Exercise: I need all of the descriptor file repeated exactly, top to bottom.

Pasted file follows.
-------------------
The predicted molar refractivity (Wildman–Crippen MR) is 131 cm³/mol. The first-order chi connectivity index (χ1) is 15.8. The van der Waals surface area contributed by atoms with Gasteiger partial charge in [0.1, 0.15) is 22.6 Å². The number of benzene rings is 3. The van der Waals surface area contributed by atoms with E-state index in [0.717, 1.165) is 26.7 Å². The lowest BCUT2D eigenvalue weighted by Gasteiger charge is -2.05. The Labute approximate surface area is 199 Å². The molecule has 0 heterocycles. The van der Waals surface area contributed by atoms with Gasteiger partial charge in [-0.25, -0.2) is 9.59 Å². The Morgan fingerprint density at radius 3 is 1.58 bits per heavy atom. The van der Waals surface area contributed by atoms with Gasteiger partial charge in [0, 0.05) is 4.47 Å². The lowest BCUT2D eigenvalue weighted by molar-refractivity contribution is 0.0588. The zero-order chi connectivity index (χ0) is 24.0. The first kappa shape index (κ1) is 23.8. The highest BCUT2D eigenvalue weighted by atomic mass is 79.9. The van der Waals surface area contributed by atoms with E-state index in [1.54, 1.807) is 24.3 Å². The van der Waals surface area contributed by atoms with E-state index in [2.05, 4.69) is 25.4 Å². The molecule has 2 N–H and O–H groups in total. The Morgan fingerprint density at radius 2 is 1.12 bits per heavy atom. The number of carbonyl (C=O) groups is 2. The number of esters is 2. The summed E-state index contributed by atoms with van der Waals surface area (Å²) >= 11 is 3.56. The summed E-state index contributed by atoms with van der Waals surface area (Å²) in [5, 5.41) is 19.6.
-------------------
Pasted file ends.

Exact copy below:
The predicted molar refractivity (Wildman–Crippen MR) is 131 cm³/mol. The first-order chi connectivity index (χ1) is 15.8. The van der Waals surface area contributed by atoms with Gasteiger partial charge in [0.1, 0.15) is 22.6 Å². The number of benzene rings is 3. The van der Waals surface area contributed by atoms with E-state index in [0.717, 1.165) is 26.7 Å². The lowest BCUT2D eigenvalue weighted by Gasteiger charge is -2.05. The Labute approximate surface area is 199 Å². The molecule has 0 heterocycles. The van der Waals surface area contributed by atoms with Gasteiger partial charge in [-0.25, -0.2) is 9.59 Å². The Morgan fingerprint density at radius 3 is 1.58 bits per heavy atom. The van der Waals surface area contributed by atoms with Gasteiger partial charge in [0, 0.05) is 4.47 Å². The lowest BCUT2D eigenvalue weighted by molar-refractivity contribution is 0.0588. The zero-order chi connectivity index (χ0) is 24.0. The first kappa shape index (κ1) is 23.8. The highest BCUT2D eigenvalue weighted by atomic mass is 79.9. The van der Waals surface area contributed by atoms with E-state index in [1.54, 1.807) is 24.3 Å². The van der Waals surface area contributed by atoms with E-state index in [2.05, 4.69) is 25.4 Å². The molecule has 2 N–H and O–H groups in total. The Morgan fingerprint density at radius 2 is 1.12 bits per heavy atom. The number of carbonyl (C=O) groups is 2. The number of esters is 2. The summed E-state index contributed by atoms with van der Waals surface area (Å²) >= 11 is 3.56. The summed E-state index contributed by atoms with van der Waals surface area (Å²) in [5, 5.41) is 19.6.